Los Alamitos Mayor Shocked To Discover Racial Slur In Own Email
Dean Grose, the mayor of Los Alamitos, California, says that he was "absolutely shocked" to discover that an email he sent to a friend, which showed hundreds of watermelons on the White House lawn with the caption "No Easter Egg hunt this year," was racist.
The comic, which has caused a great deal of controversy ever since Al Sharpton formally declared it to be racist, was "never intended that way", according to Grose.
"There is no way that I meant anything racist in my email," said Grose. "I was merely criticizing Obama's fiscal plan, which is so horrendous that it's almost as if it were written by watermelons."
Grose's intentions aside, the public has reacted strongly to the comic in a variety of ways, most of them negative.
"Leave it to the intolerant, stupid Republicans," read one comment on CNN.com, "to make sweeping generalizations that unfairly pigeonhole an entire class of people."
On the other hand, many elderly, white individuals found the comic to be entertaining, even if they didn't quite understand the stir it has caused.
"It's a bunch of watermelons at the White House," said Mildred Hanesworth, a retired octogenarian from Philadelphia. "What's racist about it? Coloreds like watermelon. That's not racist, it's just true."
Former Representative Tom Delay (R-TX) has gone one step further, condemning President Obama for purportedly planning to cancel the White House Easter Egg hunt.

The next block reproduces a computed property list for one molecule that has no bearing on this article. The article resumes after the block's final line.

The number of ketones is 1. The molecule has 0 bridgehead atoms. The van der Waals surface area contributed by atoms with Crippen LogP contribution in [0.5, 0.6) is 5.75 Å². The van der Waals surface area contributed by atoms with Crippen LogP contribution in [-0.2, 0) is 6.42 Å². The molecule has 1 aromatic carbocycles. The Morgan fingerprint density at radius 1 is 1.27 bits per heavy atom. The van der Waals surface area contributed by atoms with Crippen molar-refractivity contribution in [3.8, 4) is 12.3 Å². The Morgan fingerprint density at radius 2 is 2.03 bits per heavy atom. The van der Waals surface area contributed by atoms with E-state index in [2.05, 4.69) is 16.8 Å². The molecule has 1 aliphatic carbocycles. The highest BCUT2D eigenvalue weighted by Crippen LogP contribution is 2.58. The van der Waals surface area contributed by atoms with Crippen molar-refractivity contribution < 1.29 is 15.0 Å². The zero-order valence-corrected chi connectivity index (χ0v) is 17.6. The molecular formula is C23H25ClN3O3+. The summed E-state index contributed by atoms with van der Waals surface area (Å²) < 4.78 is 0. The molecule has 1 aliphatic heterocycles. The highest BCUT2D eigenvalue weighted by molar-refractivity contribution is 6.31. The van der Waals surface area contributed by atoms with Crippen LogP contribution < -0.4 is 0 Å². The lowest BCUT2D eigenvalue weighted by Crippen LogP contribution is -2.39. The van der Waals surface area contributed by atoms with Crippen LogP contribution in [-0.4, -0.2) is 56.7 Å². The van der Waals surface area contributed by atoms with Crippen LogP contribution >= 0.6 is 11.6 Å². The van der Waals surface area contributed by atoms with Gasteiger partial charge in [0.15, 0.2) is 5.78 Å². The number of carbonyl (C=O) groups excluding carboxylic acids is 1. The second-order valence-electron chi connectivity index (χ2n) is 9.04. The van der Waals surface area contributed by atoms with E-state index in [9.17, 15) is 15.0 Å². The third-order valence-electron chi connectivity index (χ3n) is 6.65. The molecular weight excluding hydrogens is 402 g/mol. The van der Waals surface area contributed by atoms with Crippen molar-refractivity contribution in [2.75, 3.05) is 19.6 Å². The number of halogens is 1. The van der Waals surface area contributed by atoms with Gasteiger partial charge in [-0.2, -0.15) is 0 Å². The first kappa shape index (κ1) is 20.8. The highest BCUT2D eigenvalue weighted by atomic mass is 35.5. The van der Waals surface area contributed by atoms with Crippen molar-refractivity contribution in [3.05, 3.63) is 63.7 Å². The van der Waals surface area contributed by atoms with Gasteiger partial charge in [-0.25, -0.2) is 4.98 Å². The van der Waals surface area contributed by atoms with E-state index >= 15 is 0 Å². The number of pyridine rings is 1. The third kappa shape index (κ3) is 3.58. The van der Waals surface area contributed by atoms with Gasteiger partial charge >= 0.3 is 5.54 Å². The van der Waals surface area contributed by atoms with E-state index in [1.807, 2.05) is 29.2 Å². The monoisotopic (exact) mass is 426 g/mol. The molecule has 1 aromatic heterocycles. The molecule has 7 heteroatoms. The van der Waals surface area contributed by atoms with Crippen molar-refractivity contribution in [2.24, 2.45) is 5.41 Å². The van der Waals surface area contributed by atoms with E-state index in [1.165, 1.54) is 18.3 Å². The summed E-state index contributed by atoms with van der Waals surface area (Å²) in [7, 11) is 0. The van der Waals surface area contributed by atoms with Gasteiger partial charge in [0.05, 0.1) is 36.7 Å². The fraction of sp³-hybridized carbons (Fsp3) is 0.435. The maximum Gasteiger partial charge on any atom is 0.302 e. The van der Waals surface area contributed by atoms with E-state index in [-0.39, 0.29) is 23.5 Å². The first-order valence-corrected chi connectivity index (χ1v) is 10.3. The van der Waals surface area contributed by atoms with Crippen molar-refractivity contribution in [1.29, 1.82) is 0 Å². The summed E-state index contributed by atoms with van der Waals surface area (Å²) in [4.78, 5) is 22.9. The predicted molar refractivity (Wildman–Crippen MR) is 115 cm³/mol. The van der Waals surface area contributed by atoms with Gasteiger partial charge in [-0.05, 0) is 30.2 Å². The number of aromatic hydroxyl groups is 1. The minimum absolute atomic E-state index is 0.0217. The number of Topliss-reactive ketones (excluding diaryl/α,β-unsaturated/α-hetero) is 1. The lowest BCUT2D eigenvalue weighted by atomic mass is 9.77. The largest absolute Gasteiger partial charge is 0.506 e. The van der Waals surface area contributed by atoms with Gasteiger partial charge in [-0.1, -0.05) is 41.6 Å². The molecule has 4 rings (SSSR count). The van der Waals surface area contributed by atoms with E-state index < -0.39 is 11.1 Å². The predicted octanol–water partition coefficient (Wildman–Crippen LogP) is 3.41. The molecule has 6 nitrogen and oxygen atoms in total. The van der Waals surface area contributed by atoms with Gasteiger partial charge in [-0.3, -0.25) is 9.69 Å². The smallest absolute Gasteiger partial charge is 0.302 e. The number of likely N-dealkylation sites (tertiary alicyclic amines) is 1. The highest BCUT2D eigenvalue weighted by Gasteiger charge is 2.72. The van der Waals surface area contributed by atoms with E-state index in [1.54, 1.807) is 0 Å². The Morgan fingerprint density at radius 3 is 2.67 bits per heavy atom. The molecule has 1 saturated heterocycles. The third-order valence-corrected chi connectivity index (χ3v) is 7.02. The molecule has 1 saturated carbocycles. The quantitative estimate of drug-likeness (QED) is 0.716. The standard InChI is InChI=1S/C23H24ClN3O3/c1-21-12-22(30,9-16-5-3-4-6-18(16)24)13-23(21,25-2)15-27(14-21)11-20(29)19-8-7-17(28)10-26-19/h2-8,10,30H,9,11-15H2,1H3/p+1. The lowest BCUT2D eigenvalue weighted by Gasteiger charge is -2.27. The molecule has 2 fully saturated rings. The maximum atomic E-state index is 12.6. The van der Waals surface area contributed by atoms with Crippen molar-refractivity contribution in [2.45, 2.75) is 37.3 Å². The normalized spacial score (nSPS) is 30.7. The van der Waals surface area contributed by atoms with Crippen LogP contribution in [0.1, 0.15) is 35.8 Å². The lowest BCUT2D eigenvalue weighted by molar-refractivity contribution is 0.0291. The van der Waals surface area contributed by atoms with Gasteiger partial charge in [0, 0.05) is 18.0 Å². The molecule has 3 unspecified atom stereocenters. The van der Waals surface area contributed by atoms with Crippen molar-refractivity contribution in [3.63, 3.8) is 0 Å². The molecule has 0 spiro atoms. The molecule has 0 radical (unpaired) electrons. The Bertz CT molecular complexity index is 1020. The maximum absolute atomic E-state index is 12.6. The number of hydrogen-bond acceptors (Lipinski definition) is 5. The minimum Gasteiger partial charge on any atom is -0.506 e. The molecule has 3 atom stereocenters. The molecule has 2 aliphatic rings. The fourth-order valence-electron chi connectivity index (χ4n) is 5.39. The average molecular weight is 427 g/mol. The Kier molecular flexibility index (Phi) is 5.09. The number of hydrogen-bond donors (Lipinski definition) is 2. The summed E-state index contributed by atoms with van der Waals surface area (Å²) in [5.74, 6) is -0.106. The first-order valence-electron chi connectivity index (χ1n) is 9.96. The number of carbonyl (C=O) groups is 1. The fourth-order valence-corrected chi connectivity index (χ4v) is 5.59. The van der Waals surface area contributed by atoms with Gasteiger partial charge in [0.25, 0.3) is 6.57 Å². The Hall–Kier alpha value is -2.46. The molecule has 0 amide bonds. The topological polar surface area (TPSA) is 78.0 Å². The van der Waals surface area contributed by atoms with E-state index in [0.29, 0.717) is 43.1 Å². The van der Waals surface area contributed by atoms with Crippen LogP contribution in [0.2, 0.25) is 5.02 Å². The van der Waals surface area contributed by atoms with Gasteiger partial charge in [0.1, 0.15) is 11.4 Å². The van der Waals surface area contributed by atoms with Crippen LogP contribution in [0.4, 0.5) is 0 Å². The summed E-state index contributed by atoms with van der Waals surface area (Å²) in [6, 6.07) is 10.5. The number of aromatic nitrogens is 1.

"According to Revelations," said Delay, reading from a chain letter he recently received, "'The Anti-Christ will be a man, in his 40s, of MUSLIM descent, who will deceive the nations with persuasive language, and have a MASSIVE Christ-like appeal.' And now he wants to cancel the Easter Egg hunt? Something smells Muslim."
In a statement, President Obama denied the White House Easter egg hunt would be cancelled, but did affirm his love for watermelon.
"I like watermelon. I like it because it's good," he said. "If it's racist to love watermelon, then I'm the biggest racist of all."
Al Sharpton later confirmed that this indeed does make President Obama racist. An apology is expected within 24 hours.
As for the original artist of the controversial cartoon, he or she remains unknown, though art historians place the painting in the late Renaissance or early classical period.
"The artist clearly had an understanding of perspective in art," said Dr. Jean Hagel, a professor of Art History at the University of Chicago. "There is also a chiaroscuro effect playing off the focal point of the painting, which is typical of a Rembrandt or one of his contemporaries."
"It's also really racist," she said, "so it's probably Italian."
Despite the controversy, Mayor Grose says he's still unable to understand what went wrong in his email.
"I mean, black people don't even like watermelons," he said. "If there were a bunch of fried chickens, and the cars all had 22-inch rims, and the President was sitting out on the porch without a shirt -- then I could see it being racist, maybe."
"I now realize, in retrospect, that this comic clearly represents Nancy Pelosi," he concluded.